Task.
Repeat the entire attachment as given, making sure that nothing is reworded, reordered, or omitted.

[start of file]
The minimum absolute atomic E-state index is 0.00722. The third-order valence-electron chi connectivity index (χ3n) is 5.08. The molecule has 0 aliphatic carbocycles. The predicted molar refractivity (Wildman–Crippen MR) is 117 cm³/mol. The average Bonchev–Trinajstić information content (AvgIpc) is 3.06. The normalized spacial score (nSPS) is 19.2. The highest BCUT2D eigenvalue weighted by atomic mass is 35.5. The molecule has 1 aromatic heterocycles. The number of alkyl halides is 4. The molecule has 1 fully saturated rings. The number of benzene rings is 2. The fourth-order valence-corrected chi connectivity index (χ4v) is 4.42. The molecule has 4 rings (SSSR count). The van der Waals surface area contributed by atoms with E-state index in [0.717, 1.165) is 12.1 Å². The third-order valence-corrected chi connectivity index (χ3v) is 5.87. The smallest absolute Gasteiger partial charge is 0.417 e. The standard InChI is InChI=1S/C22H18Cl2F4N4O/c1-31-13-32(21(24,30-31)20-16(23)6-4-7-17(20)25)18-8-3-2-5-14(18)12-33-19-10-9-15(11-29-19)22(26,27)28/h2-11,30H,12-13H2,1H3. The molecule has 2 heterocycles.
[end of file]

The minimum absolute atomic E-state index is 0.00722. The third-order valence-electron chi connectivity index (χ3n) is 5.08. The molecule has 0 aliphatic carbocycles. The predicted molar refractivity (Wildman–Crippen MR) is 117 cm³/mol. The average Bonchev–Trinajstić information content (AvgIpc) is 3.06. The normalized spacial score (nSPS) is 19.2. The highest BCUT2D eigenvalue weighted by atomic mass is 35.5. The molecule has 1 aromatic heterocycles. The number of alkyl halides is 4. The molecule has 1 fully saturated rings. The number of benzene rings is 2. The fourth-order valence-corrected chi connectivity index (χ4v) is 4.42. The molecule has 4 rings (SSSR count). The van der Waals surface area contributed by atoms with E-state index in [0.717, 1.165) is 12.1 Å². The third-order valence-corrected chi connectivity index (χ3v) is 5.87. The smallest absolute Gasteiger partial charge is 0.417 e. The standard InChI is InChI=1S/C22H18Cl2F4N4O/c1-31-13-32(21(24,30-31)20-16(23)6-4-7-17(20)25)18-8-3-2-5-14(18)12-33-19-10-9-15(11-29-19)22(26,27)28/h2-11,30H,12-13H2,1H3. The molecule has 2 heterocycles.